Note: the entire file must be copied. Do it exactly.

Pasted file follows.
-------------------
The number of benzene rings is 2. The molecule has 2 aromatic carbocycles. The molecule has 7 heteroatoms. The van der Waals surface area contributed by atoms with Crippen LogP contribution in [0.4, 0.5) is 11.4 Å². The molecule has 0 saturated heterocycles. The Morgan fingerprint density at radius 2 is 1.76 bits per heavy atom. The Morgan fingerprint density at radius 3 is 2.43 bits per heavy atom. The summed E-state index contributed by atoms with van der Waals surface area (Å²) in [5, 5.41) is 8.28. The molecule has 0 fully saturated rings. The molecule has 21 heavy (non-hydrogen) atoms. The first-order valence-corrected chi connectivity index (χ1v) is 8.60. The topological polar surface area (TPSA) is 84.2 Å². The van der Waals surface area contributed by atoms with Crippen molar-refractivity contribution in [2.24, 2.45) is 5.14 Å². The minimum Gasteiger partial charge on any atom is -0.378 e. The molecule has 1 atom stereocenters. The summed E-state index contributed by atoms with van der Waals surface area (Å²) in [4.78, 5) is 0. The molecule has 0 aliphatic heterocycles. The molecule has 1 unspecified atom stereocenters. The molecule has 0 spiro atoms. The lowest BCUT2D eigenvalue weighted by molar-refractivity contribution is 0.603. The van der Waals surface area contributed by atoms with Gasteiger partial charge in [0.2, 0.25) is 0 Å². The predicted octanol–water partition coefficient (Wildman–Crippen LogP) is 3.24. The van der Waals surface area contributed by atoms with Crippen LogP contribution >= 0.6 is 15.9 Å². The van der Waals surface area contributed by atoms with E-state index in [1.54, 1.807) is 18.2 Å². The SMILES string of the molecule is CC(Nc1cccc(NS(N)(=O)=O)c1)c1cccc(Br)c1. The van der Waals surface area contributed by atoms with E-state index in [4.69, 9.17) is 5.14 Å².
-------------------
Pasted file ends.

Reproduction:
The number of benzene rings is 2. The molecule has 2 aromatic carbocycles. The molecule has 7 heteroatoms. The van der Waals surface area contributed by atoms with Crippen LogP contribution in [0.4, 0.5) is 11.4 Å². The molecule has 0 saturated heterocycles. The Morgan fingerprint density at radius 2 is 1.76 bits per heavy atom. The Morgan fingerprint density at radius 3 is 2.43 bits per heavy atom. The summed E-state index contributed by atoms with van der Waals surface area (Å²) in [5, 5.41) is 8.28. The molecule has 0 fully saturated rings. The molecule has 21 heavy (non-hydrogen) atoms. The first-order valence-corrected chi connectivity index (χ1v) is 8.60. The topological polar surface area (TPSA) is 84.2 Å². The van der Waals surface area contributed by atoms with Crippen molar-refractivity contribution in [2.24, 2.45) is 5.14 Å². The minimum Gasteiger partial charge on any atom is -0.378 e. The molecule has 1 atom stereocenters. The summed E-state index contributed by atoms with van der Waals surface area (Å²) in [4.78, 5) is 0. The molecule has 0 aliphatic heterocycles. The molecule has 1 unspecified atom stereocenters. The molecule has 0 spiro atoms. The lowest BCUT2D eigenvalue weighted by molar-refractivity contribution is 0.603. The van der Waals surface area contributed by atoms with Gasteiger partial charge in [0.2, 0.25) is 0 Å². The predicted octanol–water partition coefficient (Wildman–Crippen LogP) is 3.24. The van der Waals surface area contributed by atoms with Crippen LogP contribution >= 0.6 is 15.9 Å². The van der Waals surface area contributed by atoms with E-state index in [1.54, 1.807) is 18.2 Å². The SMILES string of the molecule is CC(Nc1cccc(NS(N)(=O)=O)c1)c1cccc(Br)c1. The van der Waals surface area contributed by atoms with E-state index in [4.69, 9.17) is 5.14 Å².